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dot life Monday, 26 August, 2002, 08:11 GMT 09:11 UK
When bright ideas bite back
Warchalk symbols, BBC
Warchalking has become an international movement
Next time you have a bright idea, keep it to yourself. Once it's on the net, your life may not be your own.

To the well worn maxim that some are born great, some achieve greatness, and some have greatness thrust upon them, we must add a new category.

Some, unlucky ones, have it bestowed upon them by the internet.

Am I Hot or Not?
Spread through e-mail recommendation
All it takes is the forwarding of an e-mail to your friends or the mention of a good idea and suddenly you can find yourself the leader of an international movement.

It's impossible to predict what will prove popular, largely because the net is usually as capricious as a spoilt debutante - hard to court but easy to catch the eye of.

And when net fame does strike, it is not always welcome.

Writes and wrongs

A case in point is web designer Matt Jones, the man responsible for how BBC News Online looked when it launched. Since then, he has invented "warchalking", which he recently described as a "curse".

Matt Jones
Can't talk now, got a website to update - Matt Jones
Warchalking involves inscribing chalk symbols on a pavement or wall to reveal the existence of a wireless network node that anyone can use.

Before Mr Jones knew, it the idea was being mentioned on hundreds of weblogs, was written up by the web, not least Then the printed press followed, and he found himself appearing on television and radio.

It utterly disrupted his life and became a burden rather than a pleasure to be involved with. He was forced to find other people willing to take it on so he could step back into the shadows.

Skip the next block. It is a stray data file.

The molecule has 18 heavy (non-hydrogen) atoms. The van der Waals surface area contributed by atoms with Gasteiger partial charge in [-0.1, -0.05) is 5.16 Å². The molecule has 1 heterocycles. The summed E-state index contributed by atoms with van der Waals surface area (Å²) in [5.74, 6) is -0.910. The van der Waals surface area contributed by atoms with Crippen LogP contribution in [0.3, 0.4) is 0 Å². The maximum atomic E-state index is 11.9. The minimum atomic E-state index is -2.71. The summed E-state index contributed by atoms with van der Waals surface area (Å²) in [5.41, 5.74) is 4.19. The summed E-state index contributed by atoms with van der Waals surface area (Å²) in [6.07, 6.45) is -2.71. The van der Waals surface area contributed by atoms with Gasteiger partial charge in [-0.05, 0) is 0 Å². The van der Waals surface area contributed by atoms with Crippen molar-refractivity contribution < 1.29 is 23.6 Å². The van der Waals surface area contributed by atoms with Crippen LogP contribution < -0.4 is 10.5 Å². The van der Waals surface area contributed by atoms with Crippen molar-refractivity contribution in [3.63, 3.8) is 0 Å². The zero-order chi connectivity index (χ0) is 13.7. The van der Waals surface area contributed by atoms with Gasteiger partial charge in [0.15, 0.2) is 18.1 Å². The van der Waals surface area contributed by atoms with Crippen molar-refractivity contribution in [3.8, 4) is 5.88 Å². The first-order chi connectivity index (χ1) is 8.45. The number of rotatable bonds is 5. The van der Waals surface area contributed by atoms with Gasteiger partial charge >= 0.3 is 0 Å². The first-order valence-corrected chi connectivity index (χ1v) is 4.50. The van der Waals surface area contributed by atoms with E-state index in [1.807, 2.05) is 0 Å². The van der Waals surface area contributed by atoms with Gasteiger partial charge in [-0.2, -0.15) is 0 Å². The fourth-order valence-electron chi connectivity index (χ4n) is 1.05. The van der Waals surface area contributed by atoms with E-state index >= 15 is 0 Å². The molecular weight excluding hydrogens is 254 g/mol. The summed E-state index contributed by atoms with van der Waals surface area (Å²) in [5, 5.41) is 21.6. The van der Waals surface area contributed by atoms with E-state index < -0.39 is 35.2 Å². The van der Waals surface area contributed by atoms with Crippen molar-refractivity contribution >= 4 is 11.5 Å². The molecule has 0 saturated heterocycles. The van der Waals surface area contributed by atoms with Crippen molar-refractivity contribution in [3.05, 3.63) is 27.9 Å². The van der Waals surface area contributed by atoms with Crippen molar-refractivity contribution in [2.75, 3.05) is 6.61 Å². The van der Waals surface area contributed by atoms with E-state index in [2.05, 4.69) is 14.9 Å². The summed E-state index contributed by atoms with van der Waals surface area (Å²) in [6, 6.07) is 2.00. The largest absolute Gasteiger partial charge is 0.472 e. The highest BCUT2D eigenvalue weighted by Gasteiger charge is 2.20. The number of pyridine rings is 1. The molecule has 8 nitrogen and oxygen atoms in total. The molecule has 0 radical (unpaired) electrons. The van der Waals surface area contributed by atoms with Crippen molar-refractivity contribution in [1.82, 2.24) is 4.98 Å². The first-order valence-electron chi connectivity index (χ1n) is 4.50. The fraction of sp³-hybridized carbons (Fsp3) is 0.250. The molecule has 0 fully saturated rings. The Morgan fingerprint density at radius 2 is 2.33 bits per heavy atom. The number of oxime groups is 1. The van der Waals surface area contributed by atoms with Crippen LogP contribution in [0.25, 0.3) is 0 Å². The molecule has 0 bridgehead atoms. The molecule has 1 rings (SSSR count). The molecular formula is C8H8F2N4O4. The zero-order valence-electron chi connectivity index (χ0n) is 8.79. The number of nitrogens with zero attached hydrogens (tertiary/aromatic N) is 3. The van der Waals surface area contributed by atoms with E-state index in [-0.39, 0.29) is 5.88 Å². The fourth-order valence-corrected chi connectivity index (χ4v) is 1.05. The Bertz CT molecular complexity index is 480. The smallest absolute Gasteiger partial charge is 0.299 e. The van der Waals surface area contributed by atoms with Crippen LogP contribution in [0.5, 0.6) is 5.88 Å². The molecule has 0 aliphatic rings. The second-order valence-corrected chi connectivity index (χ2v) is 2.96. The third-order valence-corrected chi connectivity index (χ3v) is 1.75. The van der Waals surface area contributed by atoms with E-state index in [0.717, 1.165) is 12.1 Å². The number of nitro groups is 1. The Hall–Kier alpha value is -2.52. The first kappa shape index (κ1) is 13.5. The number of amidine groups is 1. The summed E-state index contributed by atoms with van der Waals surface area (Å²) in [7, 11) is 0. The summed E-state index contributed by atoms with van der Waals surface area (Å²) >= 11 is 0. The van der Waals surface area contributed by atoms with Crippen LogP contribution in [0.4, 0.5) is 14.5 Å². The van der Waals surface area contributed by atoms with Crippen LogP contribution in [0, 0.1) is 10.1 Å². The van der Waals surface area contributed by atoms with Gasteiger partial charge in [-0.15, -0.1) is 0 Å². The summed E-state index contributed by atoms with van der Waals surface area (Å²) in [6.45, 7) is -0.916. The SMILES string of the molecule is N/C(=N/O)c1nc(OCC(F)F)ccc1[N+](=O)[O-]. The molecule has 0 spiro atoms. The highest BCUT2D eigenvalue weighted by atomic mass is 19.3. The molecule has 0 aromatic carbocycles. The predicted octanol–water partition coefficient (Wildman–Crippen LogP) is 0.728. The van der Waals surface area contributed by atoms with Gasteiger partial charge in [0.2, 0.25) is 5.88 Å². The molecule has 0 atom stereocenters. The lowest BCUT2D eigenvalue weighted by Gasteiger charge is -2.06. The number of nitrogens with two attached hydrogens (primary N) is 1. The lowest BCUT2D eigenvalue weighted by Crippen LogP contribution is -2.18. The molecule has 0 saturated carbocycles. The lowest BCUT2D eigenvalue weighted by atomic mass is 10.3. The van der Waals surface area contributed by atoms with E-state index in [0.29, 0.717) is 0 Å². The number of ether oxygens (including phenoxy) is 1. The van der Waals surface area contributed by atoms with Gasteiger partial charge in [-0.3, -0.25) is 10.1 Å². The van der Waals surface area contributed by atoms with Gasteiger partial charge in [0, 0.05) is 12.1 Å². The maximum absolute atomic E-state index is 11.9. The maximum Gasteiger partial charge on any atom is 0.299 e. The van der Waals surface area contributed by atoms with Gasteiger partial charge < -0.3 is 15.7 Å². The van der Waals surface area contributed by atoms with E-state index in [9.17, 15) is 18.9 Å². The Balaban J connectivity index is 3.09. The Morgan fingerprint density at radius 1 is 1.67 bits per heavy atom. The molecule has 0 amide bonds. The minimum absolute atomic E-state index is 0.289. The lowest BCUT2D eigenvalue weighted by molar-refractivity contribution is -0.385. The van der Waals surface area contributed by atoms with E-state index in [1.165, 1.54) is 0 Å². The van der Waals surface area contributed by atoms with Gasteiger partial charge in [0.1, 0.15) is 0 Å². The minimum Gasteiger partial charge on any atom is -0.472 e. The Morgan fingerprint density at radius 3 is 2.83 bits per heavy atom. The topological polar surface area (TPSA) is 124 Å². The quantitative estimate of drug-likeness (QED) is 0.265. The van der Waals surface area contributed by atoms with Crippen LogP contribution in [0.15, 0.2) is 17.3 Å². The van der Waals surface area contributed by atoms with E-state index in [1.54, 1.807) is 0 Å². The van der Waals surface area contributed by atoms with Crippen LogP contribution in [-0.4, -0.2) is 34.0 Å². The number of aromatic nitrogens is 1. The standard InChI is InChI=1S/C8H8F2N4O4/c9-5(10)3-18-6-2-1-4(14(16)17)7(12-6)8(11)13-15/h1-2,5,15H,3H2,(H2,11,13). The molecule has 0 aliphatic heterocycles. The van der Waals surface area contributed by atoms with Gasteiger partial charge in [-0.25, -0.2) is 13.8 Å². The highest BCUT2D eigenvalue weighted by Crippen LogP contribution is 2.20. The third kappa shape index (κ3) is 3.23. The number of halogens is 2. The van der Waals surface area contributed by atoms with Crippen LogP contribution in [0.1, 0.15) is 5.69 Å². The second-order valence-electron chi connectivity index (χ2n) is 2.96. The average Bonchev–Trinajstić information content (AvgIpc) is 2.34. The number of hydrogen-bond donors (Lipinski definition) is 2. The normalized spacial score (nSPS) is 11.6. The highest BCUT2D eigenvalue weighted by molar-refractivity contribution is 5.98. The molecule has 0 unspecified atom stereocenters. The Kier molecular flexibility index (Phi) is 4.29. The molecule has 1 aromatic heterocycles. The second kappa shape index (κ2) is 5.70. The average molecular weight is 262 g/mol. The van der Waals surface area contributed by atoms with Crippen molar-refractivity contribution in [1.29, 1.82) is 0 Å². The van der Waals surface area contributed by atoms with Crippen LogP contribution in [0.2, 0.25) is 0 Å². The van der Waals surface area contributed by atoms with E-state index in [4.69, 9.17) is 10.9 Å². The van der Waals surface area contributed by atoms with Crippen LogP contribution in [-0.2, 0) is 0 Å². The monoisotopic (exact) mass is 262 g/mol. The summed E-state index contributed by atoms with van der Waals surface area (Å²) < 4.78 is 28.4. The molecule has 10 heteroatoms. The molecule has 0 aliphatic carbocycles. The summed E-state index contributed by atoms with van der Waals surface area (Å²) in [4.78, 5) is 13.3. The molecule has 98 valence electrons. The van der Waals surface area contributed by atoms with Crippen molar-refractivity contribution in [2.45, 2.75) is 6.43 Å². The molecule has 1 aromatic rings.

Out of control

So much so that he declined to comment on the sudden fame for this article.

Ted Kekatos
Ted Kekatos gets involved with his job
There are many others that have suffered when their good idea suddenly becomes a web phenomenon.

Ted Kekatos thought up the idea for a day to celebrate system administrators, those unsung heroes that keep your computer network running.

The idea was only circulated among his friends and co-workers but it soon got loose and spread far and wide. There are even electronic cards available you can send to a sysadmin you think needs some support.

But it has meant Mr Kekatos reluctantly sacrificing some of his privacy by being picked out in this way. Again Mr Kekatos was not entirely happy with the compromises it forced upon him.

Systems administrator
Sing his praises, not those of Ted Kekatos
"This has become a little scary," he said.

Jonah Peretti can sympathise with the plight of both Mr Jones and Mr Kekatos.

While a student at the Massachusetts Institute of Technology Mr Peretti took advantage of Nike's service that lets customers order customised sneakers with a word of their choice stitched on to them.

The word that Mr Peretti wanted inscribed on his footwear was "sweatshop" as a way of commenting on the factory conditions of many people who make the Nike gear.

Stitch up

Nike declined to fulfil Mr Peretti's order despite his eloquent defence of his choice in several e-mails he exchanged with the company.

Mr Peretti forwarded the e-mails to a few friends and the rest has become history. There is a good chance that the chain of e-mails landed in your inbox in February 2001 when they were current.

Nike trainer, BBC
A spat over customised trainers became a web phenomenon
You may have even seen the e-mails reprinted in national newspapers or on anti-globalisation websites. The meme is still circulating.

One write-up of the series of events branded Mr Peretti "the poster boy of guerrilla media" albeit a very reluctant one.

Mr Peretti has said it was never his intention to be a spokesperson for an ideology or a political guru.

Frankly, there must be few of us who would want to be such a thing and certainly not without a lifetime of preparation.

Let's be careful out there. Next time it could be you.

Weely guide to getting buttoned up

See also:

23 Jul 02 | Technology
01 Jul 02 | dot life
06 Aug 02 | Technology
26 Jul 02 | Technology
04 May 01 | UK
04 Sep 00 | Asia-Pacific
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